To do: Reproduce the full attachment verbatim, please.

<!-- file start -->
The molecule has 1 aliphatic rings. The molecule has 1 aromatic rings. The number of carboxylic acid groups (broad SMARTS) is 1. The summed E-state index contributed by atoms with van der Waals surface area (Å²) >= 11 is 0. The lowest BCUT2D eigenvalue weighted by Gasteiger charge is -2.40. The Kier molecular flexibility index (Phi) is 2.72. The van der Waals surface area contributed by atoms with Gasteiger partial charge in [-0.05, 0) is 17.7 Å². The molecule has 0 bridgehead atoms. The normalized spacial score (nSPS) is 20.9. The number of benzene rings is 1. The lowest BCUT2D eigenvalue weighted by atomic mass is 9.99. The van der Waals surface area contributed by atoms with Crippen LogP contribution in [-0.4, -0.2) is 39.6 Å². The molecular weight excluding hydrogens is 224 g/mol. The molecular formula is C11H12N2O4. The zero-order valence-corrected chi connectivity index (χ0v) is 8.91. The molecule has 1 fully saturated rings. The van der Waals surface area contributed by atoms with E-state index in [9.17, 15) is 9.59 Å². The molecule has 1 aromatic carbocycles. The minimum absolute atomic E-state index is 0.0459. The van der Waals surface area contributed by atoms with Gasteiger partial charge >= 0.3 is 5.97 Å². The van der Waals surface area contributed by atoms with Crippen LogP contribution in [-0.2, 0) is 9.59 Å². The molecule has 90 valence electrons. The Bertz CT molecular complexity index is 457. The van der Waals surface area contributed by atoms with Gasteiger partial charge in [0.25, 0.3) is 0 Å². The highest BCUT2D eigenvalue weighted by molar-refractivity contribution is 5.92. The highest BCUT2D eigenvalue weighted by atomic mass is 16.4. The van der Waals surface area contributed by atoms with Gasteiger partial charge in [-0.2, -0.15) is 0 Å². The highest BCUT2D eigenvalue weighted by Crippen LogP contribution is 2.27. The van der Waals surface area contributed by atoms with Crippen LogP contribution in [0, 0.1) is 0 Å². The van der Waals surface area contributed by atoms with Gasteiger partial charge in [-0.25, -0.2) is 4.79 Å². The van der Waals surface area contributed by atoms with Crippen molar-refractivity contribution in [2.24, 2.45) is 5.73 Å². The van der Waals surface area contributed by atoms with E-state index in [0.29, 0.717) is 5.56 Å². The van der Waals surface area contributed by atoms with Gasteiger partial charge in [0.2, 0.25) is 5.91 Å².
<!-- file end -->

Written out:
The molecule has 1 aliphatic rings. The molecule has 1 aromatic rings. The number of carboxylic acid groups (broad SMARTS) is 1. The summed E-state index contributed by atoms with van der Waals surface area (Å²) >= 11 is 0. The lowest BCUT2D eigenvalue weighted by Gasteiger charge is -2.40. The Kier molecular flexibility index (Phi) is 2.72. The van der Waals surface area contributed by atoms with Gasteiger partial charge in [-0.05, 0) is 17.7 Å². The molecule has 0 bridgehead atoms. The normalized spacial score (nSPS) is 20.9. The number of benzene rings is 1. The lowest BCUT2D eigenvalue weighted by atomic mass is 9.99. The van der Waals surface area contributed by atoms with Crippen LogP contribution in [-0.4, -0.2) is 39.6 Å². The molecular weight excluding hydrogens is 224 g/mol. The molecular formula is C11H12N2O4. The zero-order valence-corrected chi connectivity index (χ0v) is 8.91. The molecule has 1 fully saturated rings. The van der Waals surface area contributed by atoms with E-state index in [9.17, 15) is 9.59 Å². The molecule has 1 aromatic carbocycles. The minimum absolute atomic E-state index is 0.0459. The van der Waals surface area contributed by atoms with Gasteiger partial charge >= 0.3 is 5.97 Å². The van der Waals surface area contributed by atoms with Crippen LogP contribution in [-0.2, 0) is 9.59 Å². The molecule has 90 valence electrons. The Bertz CT molecular complexity index is 457. The van der Waals surface area contributed by atoms with Gasteiger partial charge in [0.25, 0.3) is 0 Å². The highest BCUT2D eigenvalue weighted by molar-refractivity contribution is 5.92. The highest BCUT2D eigenvalue weighted by atomic mass is 16.4. The van der Waals surface area contributed by atoms with Gasteiger partial charge in [-0.2, -0.15) is 0 Å². The highest BCUT2D eigenvalue weighted by Crippen LogP contribution is 2.27. The van der Waals surface area contributed by atoms with Crippen LogP contribution in [0, 0.1) is 0 Å². The van der Waals surface area contributed by atoms with Gasteiger partial charge in [-0.25, -0.2) is 4.79 Å². The van der Waals surface area contributed by atoms with Crippen molar-refractivity contribution in [2.24, 2.45) is 5.73 Å². The van der Waals surface area contributed by atoms with E-state index in [0.29, 0.717) is 5.56 Å². The van der Waals surface area contributed by atoms with Gasteiger partial charge in [0.2, 0.25) is 5.91 Å².